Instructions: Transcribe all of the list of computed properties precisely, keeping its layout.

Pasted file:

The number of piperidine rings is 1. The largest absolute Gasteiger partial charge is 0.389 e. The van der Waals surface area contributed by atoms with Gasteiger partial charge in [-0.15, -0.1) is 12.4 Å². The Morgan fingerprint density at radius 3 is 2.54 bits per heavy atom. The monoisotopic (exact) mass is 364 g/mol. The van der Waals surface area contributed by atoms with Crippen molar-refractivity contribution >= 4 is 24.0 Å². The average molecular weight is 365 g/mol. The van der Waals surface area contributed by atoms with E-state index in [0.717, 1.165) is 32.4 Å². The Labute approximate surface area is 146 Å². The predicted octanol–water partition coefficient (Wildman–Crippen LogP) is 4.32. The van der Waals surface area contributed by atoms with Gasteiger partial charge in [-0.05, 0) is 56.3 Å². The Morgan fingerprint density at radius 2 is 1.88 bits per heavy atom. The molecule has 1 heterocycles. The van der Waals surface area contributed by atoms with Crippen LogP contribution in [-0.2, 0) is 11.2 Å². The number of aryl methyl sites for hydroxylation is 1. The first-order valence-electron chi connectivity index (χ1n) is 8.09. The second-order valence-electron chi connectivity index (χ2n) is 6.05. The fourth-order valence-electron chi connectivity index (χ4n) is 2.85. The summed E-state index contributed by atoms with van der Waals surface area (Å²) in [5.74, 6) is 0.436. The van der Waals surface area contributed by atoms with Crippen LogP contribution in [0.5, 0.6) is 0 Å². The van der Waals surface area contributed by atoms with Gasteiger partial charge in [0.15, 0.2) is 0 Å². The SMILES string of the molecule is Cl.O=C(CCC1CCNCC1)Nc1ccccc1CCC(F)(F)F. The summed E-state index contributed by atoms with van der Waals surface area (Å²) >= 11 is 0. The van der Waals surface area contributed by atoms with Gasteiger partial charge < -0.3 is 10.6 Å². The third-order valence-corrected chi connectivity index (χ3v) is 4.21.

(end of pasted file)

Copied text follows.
The number of piperidine rings is 1. The largest absolute Gasteiger partial charge is 0.389 e. The van der Waals surface area contributed by atoms with Gasteiger partial charge in [-0.15, -0.1) is 12.4 Å². The Morgan fingerprint density at radius 3 is 2.54 bits per heavy atom. The monoisotopic (exact) mass is 364 g/mol. The van der Waals surface area contributed by atoms with Crippen molar-refractivity contribution >= 4 is 24.0 Å². The average molecular weight is 365 g/mol. The van der Waals surface area contributed by atoms with E-state index in [0.717, 1.165) is 32.4 Å². The Labute approximate surface area is 146 Å². The predicted octanol–water partition coefficient (Wildman–Crippen LogP) is 4.32. The van der Waals surface area contributed by atoms with Gasteiger partial charge in [-0.05, 0) is 56.3 Å². The Morgan fingerprint density at radius 2 is 1.88 bits per heavy atom. The molecule has 1 heterocycles. The van der Waals surface area contributed by atoms with Crippen LogP contribution in [-0.2, 0) is 11.2 Å². The number of aryl methyl sites for hydroxylation is 1. The first-order valence-electron chi connectivity index (χ1n) is 8.09. The second-order valence-electron chi connectivity index (χ2n) is 6.05. The fourth-order valence-electron chi connectivity index (χ4n) is 2.85. The summed E-state index contributed by atoms with van der Waals surface area (Å²) in [5.74, 6) is 0.436. The van der Waals surface area contributed by atoms with Crippen LogP contribution in [0.5, 0.6) is 0 Å². The van der Waals surface area contributed by atoms with Gasteiger partial charge in [0.15, 0.2) is 0 Å². The SMILES string of the molecule is Cl.O=C(CCC1CCNCC1)Nc1ccccc1CCC(F)(F)F. The summed E-state index contributed by atoms with van der Waals surface area (Å²) >= 11 is 0. The van der Waals surface area contributed by atoms with Gasteiger partial charge < -0.3 is 10.6 Å². The third-order valence-corrected chi connectivity index (χ3v) is 4.21.